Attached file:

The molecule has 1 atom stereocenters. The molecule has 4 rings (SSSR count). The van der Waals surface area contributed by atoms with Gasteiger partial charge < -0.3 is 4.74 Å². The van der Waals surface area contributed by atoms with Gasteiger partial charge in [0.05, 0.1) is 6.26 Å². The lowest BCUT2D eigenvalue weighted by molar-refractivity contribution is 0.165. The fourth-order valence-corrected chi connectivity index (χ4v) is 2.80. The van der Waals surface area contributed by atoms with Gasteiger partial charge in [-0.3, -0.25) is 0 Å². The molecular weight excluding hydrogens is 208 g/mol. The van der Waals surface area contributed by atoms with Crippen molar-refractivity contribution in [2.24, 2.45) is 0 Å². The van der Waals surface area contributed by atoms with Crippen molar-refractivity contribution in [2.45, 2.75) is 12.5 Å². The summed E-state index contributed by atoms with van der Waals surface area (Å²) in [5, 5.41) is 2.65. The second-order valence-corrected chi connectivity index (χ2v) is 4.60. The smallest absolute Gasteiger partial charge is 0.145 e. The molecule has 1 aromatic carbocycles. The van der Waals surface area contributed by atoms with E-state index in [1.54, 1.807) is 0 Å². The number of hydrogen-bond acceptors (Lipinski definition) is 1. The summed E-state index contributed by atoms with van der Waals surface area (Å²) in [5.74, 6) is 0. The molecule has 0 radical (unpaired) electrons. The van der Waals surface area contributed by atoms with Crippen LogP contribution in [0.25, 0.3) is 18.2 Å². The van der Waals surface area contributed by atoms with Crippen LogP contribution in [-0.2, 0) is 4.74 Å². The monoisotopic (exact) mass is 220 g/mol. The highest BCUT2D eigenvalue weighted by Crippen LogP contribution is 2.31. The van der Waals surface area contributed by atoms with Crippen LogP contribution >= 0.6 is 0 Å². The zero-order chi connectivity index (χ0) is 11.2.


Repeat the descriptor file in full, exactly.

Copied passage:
The molecule has 1 atom stereocenters. The molecule has 4 rings (SSSR count). The van der Waals surface area contributed by atoms with Gasteiger partial charge < -0.3 is 4.74 Å². The van der Waals surface area contributed by atoms with Gasteiger partial charge in [0.05, 0.1) is 6.26 Å². The lowest BCUT2D eigenvalue weighted by molar-refractivity contribution is 0.165. The fourth-order valence-corrected chi connectivity index (χ4v) is 2.80. The van der Waals surface area contributed by atoms with Gasteiger partial charge in [-0.3, -0.25) is 0 Å². The molecular weight excluding hydrogens is 208 g/mol. The van der Waals surface area contributed by atoms with Crippen molar-refractivity contribution in [2.24, 2.45) is 0 Å². The van der Waals surface area contributed by atoms with Crippen molar-refractivity contribution in [2.45, 2.75) is 12.5 Å². The summed E-state index contributed by atoms with van der Waals surface area (Å²) in [5, 5.41) is 2.65. The second-order valence-corrected chi connectivity index (χ2v) is 4.60. The smallest absolute Gasteiger partial charge is 0.145 e. The molecule has 1 aromatic carbocycles. The van der Waals surface area contributed by atoms with E-state index in [1.54, 1.807) is 0 Å². The number of hydrogen-bond acceptors (Lipinski definition) is 1. The summed E-state index contributed by atoms with van der Waals surface area (Å²) in [5.74, 6) is 0. The molecule has 0 radical (unpaired) electrons. The van der Waals surface area contributed by atoms with Crippen LogP contribution in [0.25, 0.3) is 18.2 Å². The van der Waals surface area contributed by atoms with Crippen LogP contribution in [-0.2, 0) is 4.74 Å². The monoisotopic (exact) mass is 220 g/mol. The highest BCUT2D eigenvalue weighted by Crippen LogP contribution is 2.31. The van der Waals surface area contributed by atoms with Crippen LogP contribution >= 0.6 is 0 Å². The zero-order chi connectivity index (χ0) is 11.2.